The Richest Man in Babylon
By George Samuel Clason
The Richest Man of Babylon by George Samuel Clason is a piece of classic financial guidance told in the unique format of parables or short stories based in the ancient citadel of Babylon. Centering on a conversation between the characters Bansir, Kobbi and Arkad, this book explores the conditions which lead to the creation of wealth and the choices which allow individuals to sustain and grow their investments.
Bansir and Kobbi each turn to Arkad hoping to gain insight into how he has been able to amass wealth while they have struggled to attain financial independence despite being very skilled at their respective crafts as a chariot builder and musician. Arkad relays to his former childhood friends the unique guidance which has allowed him to grow his fortunes and transition away from the struggle of the day to day rat race in favor of a more comfortable and relaxed position of financial independence.
Check out just a few of insights to be gleaned from the pages of The Richest Man in Babylon:
Start thy purse to fattening
“For every ten coins thou placest within thy purse take out for use but nine. Thy purse will start to fatten at once and its increasing weight will feel good in thy hand and bring satisfaction to they soul.”
Everyone can save money. Not everyone chooses to. As Arkad advises: anyone can live with 10% less of their earnings and begin to build wealth.
“I, too, carried a lean purse and cursed it because there was naught within to satisfy my desires,” the richest man in Babylon explains to his class. “But when I began to take out from my purse but nine parts of ten I put in, it began to fatten. So will thine.”
Control thy expenditures
“What each of us calls our ‘necessary expenses’ will always grow to equal our incomes unless we protest to the contrary,” Arkad explains. “Confuse not the necessary expenses with thy desires.”
If you keep spending more than you take in, it’s impossible to grow your wealth. This was as true in Babylonian times as it is today. Simple but surprisingly potent piece of advice in our world of leisure, excess and credit.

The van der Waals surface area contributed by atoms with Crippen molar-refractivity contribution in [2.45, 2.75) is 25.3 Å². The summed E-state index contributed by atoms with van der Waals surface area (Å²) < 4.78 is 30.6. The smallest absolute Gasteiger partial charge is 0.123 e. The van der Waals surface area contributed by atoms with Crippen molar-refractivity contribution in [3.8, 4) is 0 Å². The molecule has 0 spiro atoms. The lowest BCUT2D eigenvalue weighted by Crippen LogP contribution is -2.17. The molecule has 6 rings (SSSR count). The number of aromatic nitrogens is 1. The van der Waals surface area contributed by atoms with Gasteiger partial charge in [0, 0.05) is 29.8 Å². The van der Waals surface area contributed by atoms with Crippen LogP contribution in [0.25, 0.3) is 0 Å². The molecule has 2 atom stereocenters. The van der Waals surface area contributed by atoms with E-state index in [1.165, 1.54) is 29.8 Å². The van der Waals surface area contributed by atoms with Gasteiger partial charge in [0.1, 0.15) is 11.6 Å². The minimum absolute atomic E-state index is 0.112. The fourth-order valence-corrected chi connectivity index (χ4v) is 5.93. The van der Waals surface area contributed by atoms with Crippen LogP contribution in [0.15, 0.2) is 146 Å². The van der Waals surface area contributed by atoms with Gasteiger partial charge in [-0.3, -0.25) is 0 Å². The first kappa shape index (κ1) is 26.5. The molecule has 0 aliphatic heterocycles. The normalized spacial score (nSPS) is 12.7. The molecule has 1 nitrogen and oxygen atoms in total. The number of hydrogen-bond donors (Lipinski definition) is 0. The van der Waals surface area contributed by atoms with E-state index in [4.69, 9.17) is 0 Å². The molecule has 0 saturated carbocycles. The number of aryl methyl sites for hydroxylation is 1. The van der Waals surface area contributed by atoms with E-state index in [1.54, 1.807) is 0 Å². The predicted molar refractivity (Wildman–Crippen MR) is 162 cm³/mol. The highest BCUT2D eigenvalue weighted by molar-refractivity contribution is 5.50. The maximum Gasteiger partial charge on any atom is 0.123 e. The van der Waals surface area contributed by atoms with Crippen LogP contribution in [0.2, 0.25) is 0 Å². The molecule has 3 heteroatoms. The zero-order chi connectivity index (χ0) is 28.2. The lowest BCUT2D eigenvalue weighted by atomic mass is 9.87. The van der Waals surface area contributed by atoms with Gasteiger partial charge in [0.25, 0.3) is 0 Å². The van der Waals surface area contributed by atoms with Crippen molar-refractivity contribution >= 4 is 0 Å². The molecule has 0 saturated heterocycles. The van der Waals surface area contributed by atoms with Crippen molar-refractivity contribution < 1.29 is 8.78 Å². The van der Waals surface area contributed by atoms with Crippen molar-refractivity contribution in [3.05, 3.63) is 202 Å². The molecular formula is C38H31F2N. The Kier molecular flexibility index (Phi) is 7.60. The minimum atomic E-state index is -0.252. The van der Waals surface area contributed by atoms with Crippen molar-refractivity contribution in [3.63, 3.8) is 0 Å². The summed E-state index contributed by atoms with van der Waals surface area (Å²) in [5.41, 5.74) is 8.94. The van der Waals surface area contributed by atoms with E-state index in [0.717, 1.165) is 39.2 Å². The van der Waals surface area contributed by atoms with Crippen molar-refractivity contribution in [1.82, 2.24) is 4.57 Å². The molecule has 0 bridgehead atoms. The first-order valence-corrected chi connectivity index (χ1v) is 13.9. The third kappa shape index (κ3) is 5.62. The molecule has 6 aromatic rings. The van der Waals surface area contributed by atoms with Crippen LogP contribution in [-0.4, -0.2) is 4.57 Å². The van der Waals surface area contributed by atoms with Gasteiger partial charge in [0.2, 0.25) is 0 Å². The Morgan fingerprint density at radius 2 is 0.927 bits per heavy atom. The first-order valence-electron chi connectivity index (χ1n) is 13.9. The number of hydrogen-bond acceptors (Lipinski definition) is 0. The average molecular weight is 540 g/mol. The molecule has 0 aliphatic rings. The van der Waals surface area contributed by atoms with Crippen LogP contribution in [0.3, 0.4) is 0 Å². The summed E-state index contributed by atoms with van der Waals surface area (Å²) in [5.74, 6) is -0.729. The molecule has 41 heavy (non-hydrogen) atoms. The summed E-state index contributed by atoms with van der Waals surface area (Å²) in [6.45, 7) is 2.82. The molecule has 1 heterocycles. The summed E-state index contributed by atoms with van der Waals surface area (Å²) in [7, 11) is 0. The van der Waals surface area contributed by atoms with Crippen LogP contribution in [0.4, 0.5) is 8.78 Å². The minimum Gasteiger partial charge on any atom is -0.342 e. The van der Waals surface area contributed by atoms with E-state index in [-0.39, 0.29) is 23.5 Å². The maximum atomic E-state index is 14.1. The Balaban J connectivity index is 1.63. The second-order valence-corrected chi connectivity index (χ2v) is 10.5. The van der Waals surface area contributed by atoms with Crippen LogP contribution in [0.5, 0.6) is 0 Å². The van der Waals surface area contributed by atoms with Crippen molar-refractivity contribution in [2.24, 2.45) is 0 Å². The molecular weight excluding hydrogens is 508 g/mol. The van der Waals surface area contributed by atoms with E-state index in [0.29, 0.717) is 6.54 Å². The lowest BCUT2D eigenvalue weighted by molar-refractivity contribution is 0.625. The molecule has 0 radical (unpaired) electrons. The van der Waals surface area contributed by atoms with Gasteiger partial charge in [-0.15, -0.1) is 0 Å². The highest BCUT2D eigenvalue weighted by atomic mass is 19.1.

Make thy gold multiply
“The gold we may retain from our earnings is but the start,” says Arkad. “The earnings it will make shall build our fortunes … Learn to make your treasure work for you. Make it your slave. Make its children and its children’s children work for you.”
Building a fortune means getting your money to work for you. Things like your 401K, investment portfolio and compound interest can all be tremendously helpful to actually achieve this.
Guard thy treasures from loss
“The first sound principle of investment is security for thy principal,” says Arkad. “Is it wise to be intrigued by larger earnings when thy principal may be lost? I say not. The penalty of risk is probable loss. Study carefully, before parting with thy treasure, each assurance that it may be safely reclaimed. Be not misled by thine own romantic desires to make wealth rapidly.”
Invest in life not quick schemes. Success is a long game and it is far better to wait to make the right choice then to mistakenly take the wrong one.
Make of thy dwelling a profitable investment
“I recommend that every man own the roof that sheltereth him and his,” Arkad tells his class on the fifth day. “Nor is it beyond the ability of any well-intentioned man to own his home.”
To rent or own? This question was as salient in Clason’s time as it is today and while this choice will be a personal one, there is much reason to believe property investment may be the single greatest key to growing wealth.
Anyone who is aspiring to financial independence and success through entrepreneurship can take much away from this book. Though it was written in 1926, many of the core tenets of this book are as relevant now as they were when they were first published.
If you are looking for a quick and unique read which combines history with concrete financial advice, The Richest Man in Babylon is a book you do not want to miss!